The Central Intelligence Agency headquarters building in Langley, Va., is fronted with a cavernous lobby, one side of which has been designated the Wall of Honor. On this special wall is a display of black stars chiseled into white Vermont marble. Each of the 71 stars represents a person who died while carrying out the work of the agency since its inception in 1947.
Beneath the inscription stands a bulletproof, stainless steel glass case with a volume inside called the Book of Honor. Ted Gup, author of the eponymous study, “The Book of Honor: Covert Lives and Classified Deaths at the CIA,” notes that the document is “as sacred to the Agency as if it held a splinter of the true cross.”
In tidy black lettering, the Book lists a number of years from the past quarter-century and, adjacent, either the name of the CIA person or persons who died each year (in 33 instances) or simply a star in those cases where the agency decided that the names of the deceased must remain classified (the remaining 38 individuals).
In its eloquent simplicity, the Book of Honor is powerful testimony to the stark reality that intelligence officers face great risk as they help to defend the United States.
Mr. Gup, a reporter for The Washington Post, tells us that when he first saw the display, he asked himself, “Who were these stars? How and where had they died? What missions claimed their lives?” Unfortunately, the CIA refused to answer these questions. To the author’s credit, he was not so easily deterred.
Most important to Mr. Gup was his desire to restore the names to those marked only by a star. For three years, he threw himself into archival research, poring over death certificates, casualty lists from terrorist attacks, State and Defense departments’ personnel lists, cemetery records, obituaries and thousands of pages of personal letters and diaries. He also interviewed more than 400 current and former covert CIA officers.
The result is a compassionate and well-written portrait of some of the men and women behind the stars on the Wall of Honor. (Scholars will be disappointed, though, by the lack of documentation for the history of the agency that serves as a background for the individual profiles.)
Mr. Gup does not try to arrive at any judgment about the quality of the individuals in the Book of Honor; it is enough for him “that their names be made known and their stories told.” He evidently was unable to learn about all 71 of the honorees. Some he has nothing to say about; for others he provides only snippets of information. Even William Buckley, the CIA station chief in Lebanon who was slowly tortured to death by terrorists, and Richard Welch, gunned down by members of a Greek terrorist faction in front of his home in Athens two days before Christmas in 1975, are given only limited treatment.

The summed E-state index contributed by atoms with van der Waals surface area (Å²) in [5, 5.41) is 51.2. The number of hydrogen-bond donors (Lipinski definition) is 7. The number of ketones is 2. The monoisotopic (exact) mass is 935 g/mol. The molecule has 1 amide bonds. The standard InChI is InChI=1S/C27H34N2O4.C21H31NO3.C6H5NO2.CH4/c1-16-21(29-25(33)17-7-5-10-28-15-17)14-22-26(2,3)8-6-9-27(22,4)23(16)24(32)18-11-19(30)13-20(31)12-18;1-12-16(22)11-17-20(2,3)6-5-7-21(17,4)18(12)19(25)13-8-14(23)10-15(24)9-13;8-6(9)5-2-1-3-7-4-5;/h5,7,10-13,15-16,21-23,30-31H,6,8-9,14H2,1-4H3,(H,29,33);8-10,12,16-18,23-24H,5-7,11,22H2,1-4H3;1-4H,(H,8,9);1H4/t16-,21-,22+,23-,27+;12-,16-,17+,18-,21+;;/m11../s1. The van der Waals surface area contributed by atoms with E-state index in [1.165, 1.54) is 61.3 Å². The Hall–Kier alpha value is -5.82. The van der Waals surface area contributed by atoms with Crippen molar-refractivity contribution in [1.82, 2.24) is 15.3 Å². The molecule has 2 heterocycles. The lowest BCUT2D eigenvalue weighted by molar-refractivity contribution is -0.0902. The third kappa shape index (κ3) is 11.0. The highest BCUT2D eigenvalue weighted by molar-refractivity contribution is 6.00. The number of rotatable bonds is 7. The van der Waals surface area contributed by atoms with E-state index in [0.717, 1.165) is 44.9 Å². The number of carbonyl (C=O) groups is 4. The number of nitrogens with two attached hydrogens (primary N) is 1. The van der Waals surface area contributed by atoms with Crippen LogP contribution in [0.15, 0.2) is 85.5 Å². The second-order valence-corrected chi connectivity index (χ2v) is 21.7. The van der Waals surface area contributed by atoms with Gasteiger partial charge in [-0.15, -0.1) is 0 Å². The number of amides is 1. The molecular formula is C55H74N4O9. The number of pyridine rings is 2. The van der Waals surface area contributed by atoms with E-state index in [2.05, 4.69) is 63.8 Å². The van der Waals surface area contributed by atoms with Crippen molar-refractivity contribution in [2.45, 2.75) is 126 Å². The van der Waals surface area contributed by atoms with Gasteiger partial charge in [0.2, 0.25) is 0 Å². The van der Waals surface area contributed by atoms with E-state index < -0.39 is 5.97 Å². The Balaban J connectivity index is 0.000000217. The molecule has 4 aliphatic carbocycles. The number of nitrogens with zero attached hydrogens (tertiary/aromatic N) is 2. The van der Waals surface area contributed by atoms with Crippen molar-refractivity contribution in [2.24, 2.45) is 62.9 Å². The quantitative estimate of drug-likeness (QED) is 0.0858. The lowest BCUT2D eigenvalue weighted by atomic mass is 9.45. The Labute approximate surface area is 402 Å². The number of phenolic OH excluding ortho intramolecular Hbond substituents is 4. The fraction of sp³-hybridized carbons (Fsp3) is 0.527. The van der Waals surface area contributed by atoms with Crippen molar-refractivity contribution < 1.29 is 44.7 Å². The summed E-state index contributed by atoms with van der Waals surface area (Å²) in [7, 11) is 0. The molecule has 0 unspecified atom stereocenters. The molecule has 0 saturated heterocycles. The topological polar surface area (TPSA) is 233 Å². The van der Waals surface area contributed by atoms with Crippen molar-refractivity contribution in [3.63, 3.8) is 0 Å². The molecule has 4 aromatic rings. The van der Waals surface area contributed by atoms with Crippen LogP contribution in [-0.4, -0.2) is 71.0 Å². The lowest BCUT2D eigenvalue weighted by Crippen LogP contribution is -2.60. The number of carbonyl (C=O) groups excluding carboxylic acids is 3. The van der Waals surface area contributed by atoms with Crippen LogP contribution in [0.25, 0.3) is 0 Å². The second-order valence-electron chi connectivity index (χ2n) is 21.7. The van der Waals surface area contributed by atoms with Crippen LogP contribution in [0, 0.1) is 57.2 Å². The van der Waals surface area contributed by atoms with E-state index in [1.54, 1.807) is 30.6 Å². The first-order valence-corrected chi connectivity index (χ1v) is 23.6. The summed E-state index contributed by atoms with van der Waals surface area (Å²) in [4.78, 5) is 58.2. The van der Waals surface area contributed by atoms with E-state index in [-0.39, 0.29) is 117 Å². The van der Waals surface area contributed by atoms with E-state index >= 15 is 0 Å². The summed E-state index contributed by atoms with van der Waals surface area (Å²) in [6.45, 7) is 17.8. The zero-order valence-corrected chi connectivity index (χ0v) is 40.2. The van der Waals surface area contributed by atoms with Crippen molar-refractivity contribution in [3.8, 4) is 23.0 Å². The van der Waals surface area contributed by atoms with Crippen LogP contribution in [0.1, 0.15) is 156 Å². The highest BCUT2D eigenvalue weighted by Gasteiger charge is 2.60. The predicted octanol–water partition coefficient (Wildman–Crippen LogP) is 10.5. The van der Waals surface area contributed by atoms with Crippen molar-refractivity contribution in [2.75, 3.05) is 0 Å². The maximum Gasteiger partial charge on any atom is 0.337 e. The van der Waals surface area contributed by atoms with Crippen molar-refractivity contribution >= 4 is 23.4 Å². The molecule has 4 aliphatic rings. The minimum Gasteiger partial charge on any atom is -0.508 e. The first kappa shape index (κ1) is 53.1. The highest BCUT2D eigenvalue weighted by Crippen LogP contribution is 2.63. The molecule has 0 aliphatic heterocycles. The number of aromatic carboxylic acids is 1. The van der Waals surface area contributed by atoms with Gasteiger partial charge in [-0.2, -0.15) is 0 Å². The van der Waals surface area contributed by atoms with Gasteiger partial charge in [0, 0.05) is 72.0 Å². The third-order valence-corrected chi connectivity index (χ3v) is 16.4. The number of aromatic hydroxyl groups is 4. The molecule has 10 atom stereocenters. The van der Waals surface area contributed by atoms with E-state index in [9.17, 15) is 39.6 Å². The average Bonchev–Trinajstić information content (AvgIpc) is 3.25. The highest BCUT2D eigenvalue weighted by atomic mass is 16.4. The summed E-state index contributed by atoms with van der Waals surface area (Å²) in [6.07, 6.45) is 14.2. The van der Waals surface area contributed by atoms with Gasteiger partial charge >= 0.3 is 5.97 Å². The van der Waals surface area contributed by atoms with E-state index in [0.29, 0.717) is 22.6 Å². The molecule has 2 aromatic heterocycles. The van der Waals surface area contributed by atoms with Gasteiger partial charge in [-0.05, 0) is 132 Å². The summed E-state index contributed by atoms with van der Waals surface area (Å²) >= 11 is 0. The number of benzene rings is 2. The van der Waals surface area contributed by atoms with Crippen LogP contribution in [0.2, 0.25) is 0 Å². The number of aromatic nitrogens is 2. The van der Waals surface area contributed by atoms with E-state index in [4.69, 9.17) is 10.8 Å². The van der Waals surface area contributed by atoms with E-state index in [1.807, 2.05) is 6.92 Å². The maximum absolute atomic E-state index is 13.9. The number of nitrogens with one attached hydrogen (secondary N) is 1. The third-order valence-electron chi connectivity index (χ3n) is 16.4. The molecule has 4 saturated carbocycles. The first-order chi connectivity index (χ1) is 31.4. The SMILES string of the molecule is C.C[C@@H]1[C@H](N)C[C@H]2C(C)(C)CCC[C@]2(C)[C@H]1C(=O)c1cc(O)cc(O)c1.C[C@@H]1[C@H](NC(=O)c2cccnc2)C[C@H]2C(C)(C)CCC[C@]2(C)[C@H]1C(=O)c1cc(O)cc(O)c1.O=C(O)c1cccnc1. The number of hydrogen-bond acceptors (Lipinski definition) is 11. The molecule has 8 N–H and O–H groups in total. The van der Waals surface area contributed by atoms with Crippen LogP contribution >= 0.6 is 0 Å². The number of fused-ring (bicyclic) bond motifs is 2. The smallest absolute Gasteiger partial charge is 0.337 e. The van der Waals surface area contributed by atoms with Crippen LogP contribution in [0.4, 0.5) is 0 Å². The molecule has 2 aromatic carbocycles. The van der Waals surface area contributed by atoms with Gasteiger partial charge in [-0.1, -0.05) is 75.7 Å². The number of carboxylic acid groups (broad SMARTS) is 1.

This seems odd since much is already in the public domain about these brave men. Buckley’s capture and torture so angered William J. Casey, the director of Central Intelligence at the time, and his well-placed friend President Ronald Reagan, that they resorted to covert actions in the Middle East intended to save Buckley, but which instead led down the road to the disastrous Iran-Contra affair. Welch became something of a martyr during the Ford administration, as it struggled against legislative reformers who sought to restrain CIA covert actions abroad.
Eschewing a comprehensive report, Mr. Gup focuses on 14 individuals, naming each and telling their stories in some detail. The 14 are all men. Among them were daring pilots, adventurous outdoorsmen, skilled technicians, outsiders brought in on contract to the CIA, intellectuals, college dropouts, athletes and a motorcycle-riding paramilitary sniper.
All had one thing in common: Their lives were snuffed out prematurely in the line of duty. One was shot and decapitated by Tibetan soldiers who were unaware that he was a CIA officer trying to escape from China. Another rotted in a Chinese prison for 19 years as the United States refused to admit he was a spy and as he, too, resolutely resisted the Chinese promises of freedom if he would only confess.
In another instance, one of the most promising of the CIA’s young officers was killed by a Greek terrorist bombing at a restaurant in Cyprus. In yet another case, an Alabama National Guard volunteer found himself caught up in the Bay of Pigs invasion as a CIA contract officer and was asked at the last minute to fly what proved to be a fatal bombing mission over Cuba. One victim died from a blow to the head by a thief in an African village, another of a helicopter crash in Laos. Three more were involved in airplane crashes, in North Carolina, in the Congo and in Angola.
One unlucky officer had requested and received permission to depart from Beirut a day early to celebrate Christmas in the States. He flew Pan Am flight 103, blown apart by a terrorist bomb over Lockerbie, Scotland. Another CIA official was at work in the U.S. Embassy in Beirut when a terrorist drove a bomb-laden truck into the building and brought it down in a fiery explosion.
Most people who read this account will salute the men and women of the intelligence community and their colleagues in the Book of Honor. Ted Gup deserves appreciation, too, for caring enough and having the tenacity to bring us these memorable stories. Now the CIA should make public the rest of the facts and allow us to acknowledge and celebrate the achievements of all these heroes.
Loch K. Johnson is a professor at the University of Georgia who worked for a 1996 CIA review commission.